Folsom Rabbi Yossi Grossbaum is bringing the ancient Jewish harvest festival of Sukkot directly to local Jews this week with his Sukkah Mobile – a white Ford pickup equipped with a tall lattice-work hut, or sukkah.
More than 75 people have climbed into the pickup truck’s bed to receive a blessing that celebrates unity, joy and 3,326 years of Jewish tradition.
Sukkot literally means “huts,” while a sukkah is a single hut representing a shelter built under the sky and covered by branches to allow in the sun and the stars, Grossbaum said. Jews participating in Sukkot build temporary shelters, where they are instructed by the Torah to eat and dwell for a week. The ritual recalls the 40 years that the scriptures say Jews wandered the desert after escaping persecution in Egypt, and how God protected them during that time.
“Jews lived in temporary huts while in the desert, then erected them in their fields during the harvest season,” Grossbaum said.
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Jews traditionally invite friends and family to dine in their backyard sukkahs during Sukkot, which ends Thursday night. But “not everyone makes it to a house or synagogue, so with the Sukkah Mobile we don’t have to wait for people to come to us, we bring it to them,” said Grossbaum, executive director of the Chabad Jewish Community Center in Folsom.
The Sukkah Mobile has stopped at various businesses, as well as dozens of private homes, Grossbaum said. On Tuesday, it drew about a dozen American and Israeli Jews at Intel’s Folsom campus.
“There are close to 600 Jews in the Folsom-El Dorado Hills area, and we consider them all members,” Grossbaum said. He is a member of the Chabad movement, which encourages every Jew to re-engage with their heritage regardless of their religious beliefs.
Sukkah Mobiles have been used in Los Angeles, Chicago, New York and other cities around the country, and there’s even been a “Mitzvah Mobile,” an RV used as a traveling synagogue, said Grossbaum, who moved to Folsom with his family in 2007 from Brooklyn, N.Y.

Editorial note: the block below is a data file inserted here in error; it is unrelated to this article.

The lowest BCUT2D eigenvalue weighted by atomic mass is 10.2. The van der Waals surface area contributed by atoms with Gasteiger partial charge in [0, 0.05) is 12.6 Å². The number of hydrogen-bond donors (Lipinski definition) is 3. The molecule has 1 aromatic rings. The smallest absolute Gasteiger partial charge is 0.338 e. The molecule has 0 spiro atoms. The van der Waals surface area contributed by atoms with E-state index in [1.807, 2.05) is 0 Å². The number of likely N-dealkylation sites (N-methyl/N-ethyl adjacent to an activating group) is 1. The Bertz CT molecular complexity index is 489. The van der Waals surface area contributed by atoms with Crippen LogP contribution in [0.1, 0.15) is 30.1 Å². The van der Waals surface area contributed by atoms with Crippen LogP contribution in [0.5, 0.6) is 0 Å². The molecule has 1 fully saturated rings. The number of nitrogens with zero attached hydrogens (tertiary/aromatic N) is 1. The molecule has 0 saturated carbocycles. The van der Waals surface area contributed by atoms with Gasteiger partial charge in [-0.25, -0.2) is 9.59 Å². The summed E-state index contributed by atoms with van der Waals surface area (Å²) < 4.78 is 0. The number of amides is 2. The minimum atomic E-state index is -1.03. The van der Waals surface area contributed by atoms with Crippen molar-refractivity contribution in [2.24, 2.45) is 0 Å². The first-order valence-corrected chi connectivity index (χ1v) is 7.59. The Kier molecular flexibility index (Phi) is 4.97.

A mitzvah is one of the many commandments in Jewish law, but the term is commonly used to refer to a good deed performed as a religious duty. “My day job is to encourage Jews to do an extra mitzvah,” Grossbaum said.
In the Sukkah Mobile, people are given four species of plants: a palm branch representing scholars; a myrtle branch representing those who are actively doing mitzvahs; an etrog (a large Mediterranean citrus fruit) symbolizing those who excel in both areas; and a willow branch symbolizing those who struggle in both areas. The objects are bound together and are waved in all directions, “reminding us to include every member of the community, not just the talented and influential members,” Grossbaum said.
Grossbaum visited Jews across congregations, often showing up unannounced. On Monday night, he rang Jessica Birch’s doorbell in Folsom, and her 15-year-old daughter called out “Mommy, a rabbi’s here!”
Birch, who belongs to a Reform synagogue in Carmichael, had already built a sukkah in her yard, but said the Sukkah Mobile made her smile.“It’s very whimsical, but at the same time demonstrates our traditions,” she said. “Sukkot is actually my favorite holiday. There’s always a full moon, and it’s a special connection to our heritage and the 40 years we spent in the desert.”
Dr. Jonathan Burg, the first person to board Wednesday, recently moved to El Dorado Hills from New Mexico. “To me this is the holiday of unity for everyone,” he said.
“All people, not just all Jews, live under the protection of God, who loves all of us like his children,” Burg said as he waved his bundle of plants north and south, then front and back. “In the era of Ebola and ISIS, Sukkot will bring us all together so we won’t be terrified of each other.”
While some Jews have questioned the seriousness of a Sukkah Mobile, Kevin Duewel, 23, noted that the Talmud – a record of ancient oral teachings – discusses rules for putting a sukkah on a camel or a wagon.
Leena Tucker, who spotted the Sukkah Mobile around town, happily scrambled aboard. “He’s a nut,” she said affectionately of Grossbaum, as she took a bite out of a chocolate wafer.
Call The Bee’s Stephen Magagnini, (916) 321-1072.